Why don't conductor rails short out in the snow?

08 February 2009


I was wondering why is it, when you get piles of snow building up on the railway line, you don’t get a short-circuit between the conductor rail and the ground beneath it or the track rail that runs alongside. If we were to stand astride these two rails bare-footed it would make an effective short-circuit. Even though our bodies are composed of 2/3 water.


Dave - There's a couple of things. The first one is that pure water is quite a good insulator. My girlfriend's dad used to work in a lab with huge amounts of very high voltages and very pure water. If water's pure it doesn't collect electricity very well. You need some salts in it.

Chris - Why doesn't it?

Dave - Basically, if you conduct electricity in a liquid you want some free ions. You want some positively-charged things, negatively-charged things. If you've got some salt in there the salt splits up into negative chloride ions and positive sodium ions. The positive ones move to the negative end of the battery and vice-versa. You get a current flowing. That's one thing and I think you do lose quite a lot of the power through things shorting out. I think you get some gentle losses through there all the time. If there's anywhere where it does get a lot of power dumped: if you get a particularly conductive bit of snow or ice it's going to get a lot of power going through it. It's going to get hot and it's going to melt and move away from the rail. It immediately breaks that short-circuit. Chris - Is it worth bearing in mind that the voltage on things like the London Underground is a lot lower than when you have trains doing long distances when it's much more economically sensible to use high voltages?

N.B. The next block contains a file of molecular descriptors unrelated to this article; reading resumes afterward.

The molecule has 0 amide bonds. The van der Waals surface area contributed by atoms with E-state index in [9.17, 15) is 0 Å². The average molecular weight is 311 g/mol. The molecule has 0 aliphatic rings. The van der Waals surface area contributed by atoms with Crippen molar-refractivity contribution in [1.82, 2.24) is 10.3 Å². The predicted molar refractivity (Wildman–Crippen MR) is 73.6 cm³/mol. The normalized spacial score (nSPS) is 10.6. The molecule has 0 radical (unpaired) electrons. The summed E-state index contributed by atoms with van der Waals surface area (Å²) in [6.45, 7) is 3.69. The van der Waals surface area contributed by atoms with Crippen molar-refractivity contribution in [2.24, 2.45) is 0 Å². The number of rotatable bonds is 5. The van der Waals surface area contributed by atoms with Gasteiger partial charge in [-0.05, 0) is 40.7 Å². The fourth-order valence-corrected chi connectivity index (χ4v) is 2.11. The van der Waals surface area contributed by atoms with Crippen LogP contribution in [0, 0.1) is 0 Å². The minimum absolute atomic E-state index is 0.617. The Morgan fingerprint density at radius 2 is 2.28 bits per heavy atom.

Dave - The rails on the ground are about 600V and the overhead lines are about 25,000Vbecause of this effect. If you had a 25,000V on a rail you would get sparks going to the ground. You'd also kill a lot of people! It's not actually lethal unless you touch it. I think they probably do lose a lot of power through them but less than you'd expect where if you do get a short it's going to burn out. Chris - On a foggy day if you go near to a pylon of high-tension cables where higher volts are used you can hear them buzzing as the mist is settling on the insulators supporting the cables. You get the effect you're describing where the little bit of arcing vaporises the dampness there and that goes away and then some more settles. Dave - Yes, if it vapourises it's going to expand the air out.

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